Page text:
The little dial spins slowly, click-click-click. Even though it's warm out, near 40 degrees, I push the dial until it reaches the highest setting. If it has nothing else, my next car will have heated seats.
My mum slides into the SVU next to me, hands grip the steering wheel. Like synchronized divers, we both reach for our seat-belts. In my family, the car doesn't start until everyone is properly strapped in. Having a nurse for a mother means adhering to certain safety standards. The engine rumbles to life and degree-by-degree the leather under my thighs grows warm. I sigh with pleasure and rearrange my skirt for maximum leg coverage.
The house in front of us grows smaller as we back out of the driveway, glide down the street. I watch the pastel balloons, tied to porch railing, flap in the wind. Why does everyone insist on using pastel colors for a baby shower? I want my color theme to be bold and bright and full of life. Not washed out and dull.
The mother-to-be seemed pleased. It was a fun party. The food choices were healthy - a small pile of fruit and raw veggies sit happy in my stomach. The party games were unobtrusive but fun - all were crafty or quick.
In one month, there will be a new addition to the family. That my brother is reproducing seems surreal, though I've had seven months to prepare. I wonder if I'll ever be at the point where I feel ready for children. It's not that I don't want children (I do, very much) or that I'm not financially stable (both Penguin and I have very good jobs). I am of an appropriate age (late-twenties) and I live in a clean, safe neighborhood with a good school district. Hell, I even have a man who wants to reproduce with me and I him. It should be no shocker why I hesitate.
How do I stay healthy, keep the fetus healthy, with an ED? How do I take care of a child when my ED demands so much of my free time?
As if she were reading my mind, my mum says, "Did you see Misty [the daughter of a close family friend]? She's lost a lot of weight. I guess she ballooned after she recovered from bulimia."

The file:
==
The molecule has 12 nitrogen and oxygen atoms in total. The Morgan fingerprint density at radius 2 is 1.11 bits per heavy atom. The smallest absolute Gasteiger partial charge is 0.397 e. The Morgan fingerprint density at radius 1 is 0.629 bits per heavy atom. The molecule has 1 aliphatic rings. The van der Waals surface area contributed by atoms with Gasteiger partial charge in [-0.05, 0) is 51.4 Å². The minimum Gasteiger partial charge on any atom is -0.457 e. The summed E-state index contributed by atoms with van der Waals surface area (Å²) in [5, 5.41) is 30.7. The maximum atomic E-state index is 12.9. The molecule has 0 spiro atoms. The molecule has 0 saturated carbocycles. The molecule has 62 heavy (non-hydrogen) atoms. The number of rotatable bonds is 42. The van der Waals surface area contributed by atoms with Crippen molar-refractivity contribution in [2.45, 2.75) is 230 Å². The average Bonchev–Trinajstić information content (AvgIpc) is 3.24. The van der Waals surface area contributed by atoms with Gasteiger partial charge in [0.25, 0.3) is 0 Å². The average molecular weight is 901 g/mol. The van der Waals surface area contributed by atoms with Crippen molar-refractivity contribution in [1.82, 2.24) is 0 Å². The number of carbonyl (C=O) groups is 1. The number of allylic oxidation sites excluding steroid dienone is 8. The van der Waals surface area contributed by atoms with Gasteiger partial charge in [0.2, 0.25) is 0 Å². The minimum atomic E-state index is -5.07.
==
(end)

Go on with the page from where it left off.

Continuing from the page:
Startled, I ask, "Misty was bulimic?"
Mum looks over at me, eyebrows raised. "You remember when she disappeared for a year? Her parents sent her down to rehab in Montana, near her grandparents. Sad thing, I guess she was bulimic all through high school. I thought you knew."
I frown and looked down at my hands.
My mother's words burrow into my brain. "It sounds like bulimia almost killed her. I can't imagine how she developed an eating disorder, she comes from such a good family. She and her brother were such high achievers growing up."
Without thinking, I add, "Eating disorders have the highest fatality rate of any mental illness."
Mom responds, eyes still on the road. "Really? I didn't know that."
I shake my head. Just a little. She's a nurse and yet she knows nothing about eating disorders. Most people don't. It's frustrating and disheartening, and I so badly want a culture change. This is the reason I can't tell her about my own ED. My parent's will think they did something wrong. They will think they broke me. They will think I am broken.
Every once in a while I think I should confide in someone. I've not met anyone who was able to recover without support. Conversations like this make me glad I kept my mouth shut. I don't want to be the girl people talk about. That poor girl. That dysfunctional girl. That weak, stupid, fat girl.